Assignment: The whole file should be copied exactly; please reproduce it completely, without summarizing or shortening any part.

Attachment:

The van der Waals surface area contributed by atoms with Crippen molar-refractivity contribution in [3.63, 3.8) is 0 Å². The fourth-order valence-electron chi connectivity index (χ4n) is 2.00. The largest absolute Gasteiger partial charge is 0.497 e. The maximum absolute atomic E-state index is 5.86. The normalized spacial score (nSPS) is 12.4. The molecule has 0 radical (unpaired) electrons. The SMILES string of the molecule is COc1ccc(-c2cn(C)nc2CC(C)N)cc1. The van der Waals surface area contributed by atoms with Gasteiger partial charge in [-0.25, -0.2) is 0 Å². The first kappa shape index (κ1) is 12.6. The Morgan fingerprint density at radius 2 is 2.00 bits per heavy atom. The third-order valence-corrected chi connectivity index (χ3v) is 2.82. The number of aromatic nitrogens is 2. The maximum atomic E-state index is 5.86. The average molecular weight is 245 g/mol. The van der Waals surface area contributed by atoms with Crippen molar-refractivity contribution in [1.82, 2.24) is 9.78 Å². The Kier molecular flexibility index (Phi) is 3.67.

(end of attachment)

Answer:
The van der Waals surface area contributed by atoms with Crippen molar-refractivity contribution in [3.63, 3.8) is 0 Å². The fourth-order valence-electron chi connectivity index (χ4n) is 2.00. The largest absolute Gasteiger partial charge is 0.497 e. The maximum absolute atomic E-state index is 5.86. The normalized spacial score (nSPS) is 12.4. The molecule has 0 radical (unpaired) electrons. The SMILES string of the molecule is COc1ccc(-c2cn(C)nc2CC(C)N)cc1. The van der Waals surface area contributed by atoms with Gasteiger partial charge in [-0.25, -0.2) is 0 Å². The first kappa shape index (κ1) is 12.6. The Morgan fingerprint density at radius 2 is 2.00 bits per heavy atom. The third-order valence-corrected chi connectivity index (χ3v) is 2.82. The number of aromatic nitrogens is 2. The maximum atomic E-state index is 5.86. The average molecular weight is 245 g/mol. The van der Waals surface area contributed by atoms with Crippen molar-refractivity contribution in [1.82, 2.24) is 9.78 Å². The Kier molecular flexibility index (Phi) is 3.67.